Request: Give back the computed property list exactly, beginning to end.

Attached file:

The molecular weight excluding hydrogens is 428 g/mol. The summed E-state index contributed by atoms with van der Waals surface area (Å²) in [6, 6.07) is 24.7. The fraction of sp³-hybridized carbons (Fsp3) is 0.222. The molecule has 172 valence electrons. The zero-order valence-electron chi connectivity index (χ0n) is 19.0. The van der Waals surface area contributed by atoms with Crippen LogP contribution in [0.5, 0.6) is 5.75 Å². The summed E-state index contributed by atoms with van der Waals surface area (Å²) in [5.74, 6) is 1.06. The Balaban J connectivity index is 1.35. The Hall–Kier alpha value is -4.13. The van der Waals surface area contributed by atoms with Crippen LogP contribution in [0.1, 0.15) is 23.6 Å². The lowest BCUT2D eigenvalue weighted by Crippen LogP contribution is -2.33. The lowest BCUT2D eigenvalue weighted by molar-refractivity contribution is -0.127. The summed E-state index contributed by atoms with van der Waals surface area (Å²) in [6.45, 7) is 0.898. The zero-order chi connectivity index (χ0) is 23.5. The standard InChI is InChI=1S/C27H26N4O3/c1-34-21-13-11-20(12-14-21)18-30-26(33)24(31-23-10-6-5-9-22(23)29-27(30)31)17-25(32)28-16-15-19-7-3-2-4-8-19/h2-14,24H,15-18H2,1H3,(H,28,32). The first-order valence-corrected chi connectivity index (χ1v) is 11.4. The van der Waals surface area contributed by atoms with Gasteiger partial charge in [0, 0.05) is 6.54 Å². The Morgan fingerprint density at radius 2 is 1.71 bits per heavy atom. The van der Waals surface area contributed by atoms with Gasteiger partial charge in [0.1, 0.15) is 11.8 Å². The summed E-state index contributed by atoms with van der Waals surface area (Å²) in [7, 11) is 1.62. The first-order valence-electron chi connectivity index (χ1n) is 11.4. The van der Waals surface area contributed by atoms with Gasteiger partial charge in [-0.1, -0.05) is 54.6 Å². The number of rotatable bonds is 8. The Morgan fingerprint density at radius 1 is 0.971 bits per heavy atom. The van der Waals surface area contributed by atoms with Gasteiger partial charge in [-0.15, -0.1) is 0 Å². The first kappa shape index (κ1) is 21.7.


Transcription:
The molecular weight excluding hydrogens is 428 g/mol. The summed E-state index contributed by atoms with van der Waals surface area (Å²) in [6, 6.07) is 24.7. The fraction of sp³-hybridized carbons (Fsp3) is 0.222. The molecule has 172 valence electrons. The zero-order valence-electron chi connectivity index (χ0n) is 19.0. The van der Waals surface area contributed by atoms with Crippen LogP contribution in [0.5, 0.6) is 5.75 Å². The summed E-state index contributed by atoms with van der Waals surface area (Å²) in [5.74, 6) is 1.06. The Balaban J connectivity index is 1.35. The Hall–Kier alpha value is -4.13. The van der Waals surface area contributed by atoms with Crippen LogP contribution in [0.1, 0.15) is 23.6 Å². The lowest BCUT2D eigenvalue weighted by Crippen LogP contribution is -2.33. The lowest BCUT2D eigenvalue weighted by molar-refractivity contribution is -0.127. The summed E-state index contributed by atoms with van der Waals surface area (Å²) in [6.45, 7) is 0.898. The zero-order chi connectivity index (χ0) is 23.5. The standard InChI is InChI=1S/C27H26N4O3/c1-34-21-13-11-20(12-14-21)18-30-26(33)24(31-23-10-6-5-9-22(23)29-27(30)31)17-25(32)28-16-15-19-7-3-2-4-8-19/h2-14,24H,15-18H2,1H3,(H,28,32). The first-order valence-corrected chi connectivity index (χ1v) is 11.4. The van der Waals surface area contributed by atoms with Gasteiger partial charge in [0, 0.05) is 6.54 Å². The Morgan fingerprint density at radius 2 is 1.71 bits per heavy atom. The van der Waals surface area contributed by atoms with Gasteiger partial charge in [0.1, 0.15) is 11.8 Å². The summed E-state index contributed by atoms with van der Waals surface area (Å²) in [7, 11) is 1.62. The first-order valence-electron chi connectivity index (χ1n) is 11.4. The van der Waals surface area contributed by atoms with Gasteiger partial charge in [-0.1, -0.05) is 54.6 Å². The number of rotatable bonds is 8. The Morgan fingerprint density at radius 1 is 0.971 bits per heavy atom. The van der Waals surface area contributed by atoms with Gasteiger partial charge in [-0.15, -0.1) is 0 Å². The first kappa shape index (κ1) is 21.7.